Discovered a way to bypass PIN codes for contactless payments Mastercard and Maestro
Exploiting the vulnerability enables the use of stolen Mastercard and Maestro cards to pay for costly items.
A group of experts from Switzerland’s Higher Technical School in Zurich has identified a technique to circumvent PIN security on Mastercard and Maestro contactless cards. The vulnerability was exploited, allowing hackers to use stolen Mastercard and Maestro cards to pay for costly items without having to enter PIN passwords for contactless payments.
For the attack, a stolen card, two Android cellphones, and a custom Android application that may disturb the fields of the transaction are required to perform a MitM (Man-in-The-Middle) attack. Both smartphones, which function as emulators must have the program installed. The second Smartphone acts as the card’s emulator for transaction startups. The second Smartphone serves as the emulator and the fraudster will use it to transfer modified data into a true PoS terminal in the shop. In addition, the second Smartphone is used to transmit modified transaction data.
The attack appears to the PoS terminal operator to be a client paying using their mobile payment app, but in reality, the fraudster is submitting changed transaction data from the stolen card.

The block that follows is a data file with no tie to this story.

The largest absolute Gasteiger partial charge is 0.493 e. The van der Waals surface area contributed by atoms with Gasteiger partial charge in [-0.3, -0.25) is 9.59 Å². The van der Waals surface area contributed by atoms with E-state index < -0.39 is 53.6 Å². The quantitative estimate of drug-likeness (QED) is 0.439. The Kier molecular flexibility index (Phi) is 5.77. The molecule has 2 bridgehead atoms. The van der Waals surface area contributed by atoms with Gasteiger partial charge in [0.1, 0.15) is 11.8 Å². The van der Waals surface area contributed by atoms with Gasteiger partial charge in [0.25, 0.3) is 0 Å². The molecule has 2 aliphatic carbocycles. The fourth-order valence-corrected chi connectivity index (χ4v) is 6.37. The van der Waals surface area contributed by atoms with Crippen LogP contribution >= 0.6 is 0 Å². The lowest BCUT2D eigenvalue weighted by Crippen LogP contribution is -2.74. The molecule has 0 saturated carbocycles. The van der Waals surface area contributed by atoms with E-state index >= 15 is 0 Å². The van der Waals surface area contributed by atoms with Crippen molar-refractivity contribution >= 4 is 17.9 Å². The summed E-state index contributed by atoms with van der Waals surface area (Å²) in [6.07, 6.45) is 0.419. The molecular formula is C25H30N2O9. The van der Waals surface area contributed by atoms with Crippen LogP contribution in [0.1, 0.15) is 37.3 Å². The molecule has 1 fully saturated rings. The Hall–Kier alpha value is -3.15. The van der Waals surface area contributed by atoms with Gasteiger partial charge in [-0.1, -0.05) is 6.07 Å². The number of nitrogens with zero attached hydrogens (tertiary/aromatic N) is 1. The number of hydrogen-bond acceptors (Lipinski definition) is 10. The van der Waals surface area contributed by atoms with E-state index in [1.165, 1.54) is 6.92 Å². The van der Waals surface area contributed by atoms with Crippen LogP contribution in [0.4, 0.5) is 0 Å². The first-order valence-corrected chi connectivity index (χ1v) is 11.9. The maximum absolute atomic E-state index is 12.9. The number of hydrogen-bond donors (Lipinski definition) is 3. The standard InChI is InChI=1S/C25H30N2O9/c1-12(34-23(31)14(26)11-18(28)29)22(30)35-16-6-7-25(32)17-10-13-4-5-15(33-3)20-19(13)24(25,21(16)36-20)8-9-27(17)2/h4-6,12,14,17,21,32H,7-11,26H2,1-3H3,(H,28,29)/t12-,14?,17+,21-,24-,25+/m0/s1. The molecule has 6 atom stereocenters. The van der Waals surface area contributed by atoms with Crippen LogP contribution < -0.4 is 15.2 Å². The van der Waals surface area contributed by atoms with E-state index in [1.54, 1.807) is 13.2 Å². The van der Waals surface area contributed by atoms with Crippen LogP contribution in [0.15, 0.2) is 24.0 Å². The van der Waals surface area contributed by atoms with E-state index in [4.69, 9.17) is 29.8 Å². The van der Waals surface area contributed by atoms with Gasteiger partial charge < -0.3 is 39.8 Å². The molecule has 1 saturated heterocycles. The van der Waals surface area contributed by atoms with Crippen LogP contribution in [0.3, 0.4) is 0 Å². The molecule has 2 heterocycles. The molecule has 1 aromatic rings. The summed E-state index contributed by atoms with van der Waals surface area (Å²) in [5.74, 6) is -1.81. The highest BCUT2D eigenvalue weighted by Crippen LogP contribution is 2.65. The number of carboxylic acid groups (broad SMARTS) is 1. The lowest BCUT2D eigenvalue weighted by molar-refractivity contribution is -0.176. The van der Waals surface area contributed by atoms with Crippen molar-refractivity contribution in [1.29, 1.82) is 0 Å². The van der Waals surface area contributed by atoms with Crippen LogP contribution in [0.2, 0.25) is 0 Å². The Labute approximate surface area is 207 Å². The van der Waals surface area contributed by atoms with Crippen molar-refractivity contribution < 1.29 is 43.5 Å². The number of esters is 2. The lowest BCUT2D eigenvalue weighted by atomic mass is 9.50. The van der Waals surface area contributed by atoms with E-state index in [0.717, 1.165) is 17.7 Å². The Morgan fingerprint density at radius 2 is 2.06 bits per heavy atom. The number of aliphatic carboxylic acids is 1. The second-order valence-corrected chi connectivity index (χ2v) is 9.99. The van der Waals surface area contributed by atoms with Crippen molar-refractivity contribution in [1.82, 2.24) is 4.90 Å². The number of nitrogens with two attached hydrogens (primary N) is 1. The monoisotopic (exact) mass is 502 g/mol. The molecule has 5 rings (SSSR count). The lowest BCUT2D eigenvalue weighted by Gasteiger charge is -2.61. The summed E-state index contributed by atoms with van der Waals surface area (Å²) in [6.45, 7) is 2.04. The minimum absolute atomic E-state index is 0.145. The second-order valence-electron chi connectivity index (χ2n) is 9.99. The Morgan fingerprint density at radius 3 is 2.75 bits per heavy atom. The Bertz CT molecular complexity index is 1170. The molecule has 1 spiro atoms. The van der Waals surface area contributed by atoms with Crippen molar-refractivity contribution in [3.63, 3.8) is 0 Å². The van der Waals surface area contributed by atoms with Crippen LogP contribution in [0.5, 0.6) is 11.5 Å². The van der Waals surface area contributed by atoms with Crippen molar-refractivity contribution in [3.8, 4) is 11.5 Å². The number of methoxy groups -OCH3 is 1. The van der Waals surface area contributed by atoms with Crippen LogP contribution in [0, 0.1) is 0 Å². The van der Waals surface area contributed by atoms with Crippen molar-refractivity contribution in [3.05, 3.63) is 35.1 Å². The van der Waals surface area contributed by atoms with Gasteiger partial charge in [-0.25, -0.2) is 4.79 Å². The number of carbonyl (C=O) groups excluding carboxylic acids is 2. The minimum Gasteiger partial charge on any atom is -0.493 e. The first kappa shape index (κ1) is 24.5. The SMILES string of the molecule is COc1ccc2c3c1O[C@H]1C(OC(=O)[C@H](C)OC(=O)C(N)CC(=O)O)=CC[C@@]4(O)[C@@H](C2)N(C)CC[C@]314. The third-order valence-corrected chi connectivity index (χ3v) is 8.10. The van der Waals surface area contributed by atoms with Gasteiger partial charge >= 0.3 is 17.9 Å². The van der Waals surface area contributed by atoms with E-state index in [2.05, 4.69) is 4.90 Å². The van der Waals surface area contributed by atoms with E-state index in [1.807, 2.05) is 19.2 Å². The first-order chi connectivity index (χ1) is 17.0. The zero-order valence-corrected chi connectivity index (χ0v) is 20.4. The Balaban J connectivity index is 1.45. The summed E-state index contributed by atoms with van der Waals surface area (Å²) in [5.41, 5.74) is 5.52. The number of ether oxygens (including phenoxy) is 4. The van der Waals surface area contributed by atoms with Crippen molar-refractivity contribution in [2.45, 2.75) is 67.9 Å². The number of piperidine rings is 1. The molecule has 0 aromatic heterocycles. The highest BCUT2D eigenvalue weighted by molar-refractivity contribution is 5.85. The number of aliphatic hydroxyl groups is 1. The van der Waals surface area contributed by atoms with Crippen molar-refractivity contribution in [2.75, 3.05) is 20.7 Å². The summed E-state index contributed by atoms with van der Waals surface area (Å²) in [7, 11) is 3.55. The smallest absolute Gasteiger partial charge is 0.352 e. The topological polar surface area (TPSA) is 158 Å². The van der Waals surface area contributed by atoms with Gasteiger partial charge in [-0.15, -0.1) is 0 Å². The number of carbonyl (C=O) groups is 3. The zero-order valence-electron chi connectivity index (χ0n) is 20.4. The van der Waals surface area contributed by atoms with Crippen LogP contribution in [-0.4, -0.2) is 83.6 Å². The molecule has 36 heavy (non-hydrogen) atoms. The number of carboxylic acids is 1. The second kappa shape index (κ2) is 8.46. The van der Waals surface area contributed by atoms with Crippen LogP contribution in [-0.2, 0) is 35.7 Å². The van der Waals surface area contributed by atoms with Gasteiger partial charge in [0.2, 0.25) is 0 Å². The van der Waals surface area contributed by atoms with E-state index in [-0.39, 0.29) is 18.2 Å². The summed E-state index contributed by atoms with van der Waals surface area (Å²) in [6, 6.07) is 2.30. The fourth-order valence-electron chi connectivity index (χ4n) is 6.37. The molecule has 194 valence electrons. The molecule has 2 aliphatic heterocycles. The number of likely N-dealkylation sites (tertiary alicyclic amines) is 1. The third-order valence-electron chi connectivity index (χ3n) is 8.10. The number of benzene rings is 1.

Last year, the research team exploited a similar attack technique to discover a way to circumvent the PIN for Visa contactless payments. The attack has been successfully tested with Visa Credit, Visa Debit, Visa Electron, and V Pay cards by experts.
The ETH Zurich researchers subsequently expanded their study to include circumventing PINs on cards that did not utilize Visa’s contactless payment protocol. As it turned out, contactless payments with Mastercard and Maestro cards were also affected by a similar issue.
The distinction in this scenario is that the PoS terminal is not notified of the successful PIN verification. Instead, the researchers caused the PoS terminal to accept an incoming transaction, purportedly from a Visa card, rather than a Mastercard or Maestro card.
The attack was successfully tested using Mastercard Credit and Maestro cards, with transactions of up to 400 Swiss francs ($ 439) carried out during the testing.
Mastercard released fixes for the issue earlier this year, but Visa doesn’t seem to have fixed the vulnerability yet.